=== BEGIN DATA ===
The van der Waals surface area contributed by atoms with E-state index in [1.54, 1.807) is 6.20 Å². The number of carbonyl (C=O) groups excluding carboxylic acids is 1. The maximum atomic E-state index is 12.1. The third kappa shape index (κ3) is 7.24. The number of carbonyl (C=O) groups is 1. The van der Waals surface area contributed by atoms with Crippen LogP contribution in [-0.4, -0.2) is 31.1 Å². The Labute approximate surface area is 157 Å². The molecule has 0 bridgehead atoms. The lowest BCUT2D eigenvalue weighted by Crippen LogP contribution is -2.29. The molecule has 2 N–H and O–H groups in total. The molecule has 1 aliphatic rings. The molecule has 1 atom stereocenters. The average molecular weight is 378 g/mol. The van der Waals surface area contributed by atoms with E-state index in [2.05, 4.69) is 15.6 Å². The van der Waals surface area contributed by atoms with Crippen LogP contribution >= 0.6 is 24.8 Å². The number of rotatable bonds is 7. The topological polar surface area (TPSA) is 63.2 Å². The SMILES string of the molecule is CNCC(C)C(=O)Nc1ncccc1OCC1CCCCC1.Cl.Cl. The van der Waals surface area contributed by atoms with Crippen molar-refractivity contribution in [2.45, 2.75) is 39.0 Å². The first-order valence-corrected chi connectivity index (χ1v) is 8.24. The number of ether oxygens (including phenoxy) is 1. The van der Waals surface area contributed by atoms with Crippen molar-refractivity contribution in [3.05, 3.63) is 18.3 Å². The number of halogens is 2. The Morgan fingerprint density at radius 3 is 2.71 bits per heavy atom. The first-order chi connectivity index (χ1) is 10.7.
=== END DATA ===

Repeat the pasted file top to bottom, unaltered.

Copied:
The van der Waals surface area contributed by atoms with E-state index in [1.54, 1.807) is 6.20 Å². The number of carbonyl (C=O) groups excluding carboxylic acids is 1. The maximum atomic E-state index is 12.1. The third kappa shape index (κ3) is 7.24. The number of carbonyl (C=O) groups is 1. The van der Waals surface area contributed by atoms with Crippen LogP contribution in [-0.4, -0.2) is 31.1 Å². The Labute approximate surface area is 157 Å². The molecule has 0 bridgehead atoms. The lowest BCUT2D eigenvalue weighted by Crippen LogP contribution is -2.29. The molecule has 2 N–H and O–H groups in total. The molecule has 1 aliphatic rings. The molecule has 1 atom stereocenters. The average molecular weight is 378 g/mol. The van der Waals surface area contributed by atoms with E-state index in [2.05, 4.69) is 15.6 Å². The van der Waals surface area contributed by atoms with Crippen LogP contribution >= 0.6 is 24.8 Å². The number of rotatable bonds is 7. The topological polar surface area (TPSA) is 63.2 Å². The SMILES string of the molecule is CNCC(C)C(=O)Nc1ncccc1OCC1CCCCC1.Cl.Cl. The van der Waals surface area contributed by atoms with Crippen molar-refractivity contribution in [2.45, 2.75) is 39.0 Å². The first-order valence-corrected chi connectivity index (χ1v) is 8.24. The number of ether oxygens (including phenoxy) is 1. The van der Waals surface area contributed by atoms with Crippen molar-refractivity contribution in [3.05, 3.63) is 18.3 Å². The number of halogens is 2. The Morgan fingerprint density at radius 3 is 2.71 bits per heavy atom. The first-order chi connectivity index (χ1) is 10.7.